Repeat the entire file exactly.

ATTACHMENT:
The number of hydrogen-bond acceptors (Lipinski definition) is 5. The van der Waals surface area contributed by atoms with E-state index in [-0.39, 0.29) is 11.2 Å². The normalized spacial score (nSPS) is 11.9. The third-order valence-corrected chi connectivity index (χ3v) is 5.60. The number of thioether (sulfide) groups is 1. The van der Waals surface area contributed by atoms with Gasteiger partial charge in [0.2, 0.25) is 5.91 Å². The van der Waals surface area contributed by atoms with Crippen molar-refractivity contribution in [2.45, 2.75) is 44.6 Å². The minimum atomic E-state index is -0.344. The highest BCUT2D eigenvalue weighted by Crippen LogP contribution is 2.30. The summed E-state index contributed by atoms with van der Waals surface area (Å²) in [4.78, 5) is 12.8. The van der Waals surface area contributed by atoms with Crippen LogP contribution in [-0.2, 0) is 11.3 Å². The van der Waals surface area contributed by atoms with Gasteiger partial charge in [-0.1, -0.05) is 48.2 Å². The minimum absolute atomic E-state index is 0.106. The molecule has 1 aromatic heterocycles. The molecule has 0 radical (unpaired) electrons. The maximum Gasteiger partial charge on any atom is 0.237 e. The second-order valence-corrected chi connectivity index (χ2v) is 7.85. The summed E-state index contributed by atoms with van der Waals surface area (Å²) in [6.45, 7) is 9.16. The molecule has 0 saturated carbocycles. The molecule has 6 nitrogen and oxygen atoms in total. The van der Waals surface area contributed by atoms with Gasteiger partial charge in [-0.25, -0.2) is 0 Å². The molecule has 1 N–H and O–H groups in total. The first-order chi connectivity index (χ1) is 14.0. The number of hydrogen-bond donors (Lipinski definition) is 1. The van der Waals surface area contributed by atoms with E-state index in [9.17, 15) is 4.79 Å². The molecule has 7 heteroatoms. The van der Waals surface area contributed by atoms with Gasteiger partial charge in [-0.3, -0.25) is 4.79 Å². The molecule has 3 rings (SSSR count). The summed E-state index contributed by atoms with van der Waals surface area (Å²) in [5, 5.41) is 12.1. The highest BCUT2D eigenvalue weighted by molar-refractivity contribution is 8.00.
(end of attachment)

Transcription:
The number of hydrogen-bond acceptors (Lipinski definition) is 5. The van der Waals surface area contributed by atoms with E-state index in [-0.39, 0.29) is 11.2 Å². The normalized spacial score (nSPS) is 11.9. The third-order valence-corrected chi connectivity index (χ3v) is 5.60. The number of thioether (sulfide) groups is 1. The van der Waals surface area contributed by atoms with Gasteiger partial charge in [0.2, 0.25) is 5.91 Å². The van der Waals surface area contributed by atoms with Crippen molar-refractivity contribution in [2.45, 2.75) is 44.6 Å². The minimum atomic E-state index is -0.344. The highest BCUT2D eigenvalue weighted by Crippen LogP contribution is 2.30. The summed E-state index contributed by atoms with van der Waals surface area (Å²) in [4.78, 5) is 12.8. The van der Waals surface area contributed by atoms with Crippen LogP contribution in [-0.2, 0) is 11.3 Å². The van der Waals surface area contributed by atoms with Gasteiger partial charge in [-0.1, -0.05) is 48.2 Å². The minimum absolute atomic E-state index is 0.106. The molecule has 1 aromatic heterocycles. The molecule has 0 radical (unpaired) electrons. The maximum Gasteiger partial charge on any atom is 0.237 e. The second-order valence-corrected chi connectivity index (χ2v) is 7.85. The summed E-state index contributed by atoms with van der Waals surface area (Å²) in [6.45, 7) is 9.16. The molecule has 0 saturated carbocycles. The molecule has 6 nitrogen and oxygen atoms in total. The van der Waals surface area contributed by atoms with Gasteiger partial charge in [-0.25, -0.2) is 0 Å². The molecule has 1 N–H and O–H groups in total. The first-order chi connectivity index (χ1) is 14.0. The number of hydrogen-bond donors (Lipinski definition) is 1. The van der Waals surface area contributed by atoms with E-state index in [9.17, 15) is 4.79 Å². The molecule has 7 heteroatoms. The van der Waals surface area contributed by atoms with Gasteiger partial charge in [-0.3, -0.25) is 4.79 Å². The molecule has 3 rings (SSSR count). The summed E-state index contributed by atoms with van der Waals surface area (Å²) in [5, 5.41) is 12.1. The highest BCUT2D eigenvalue weighted by molar-refractivity contribution is 8.00.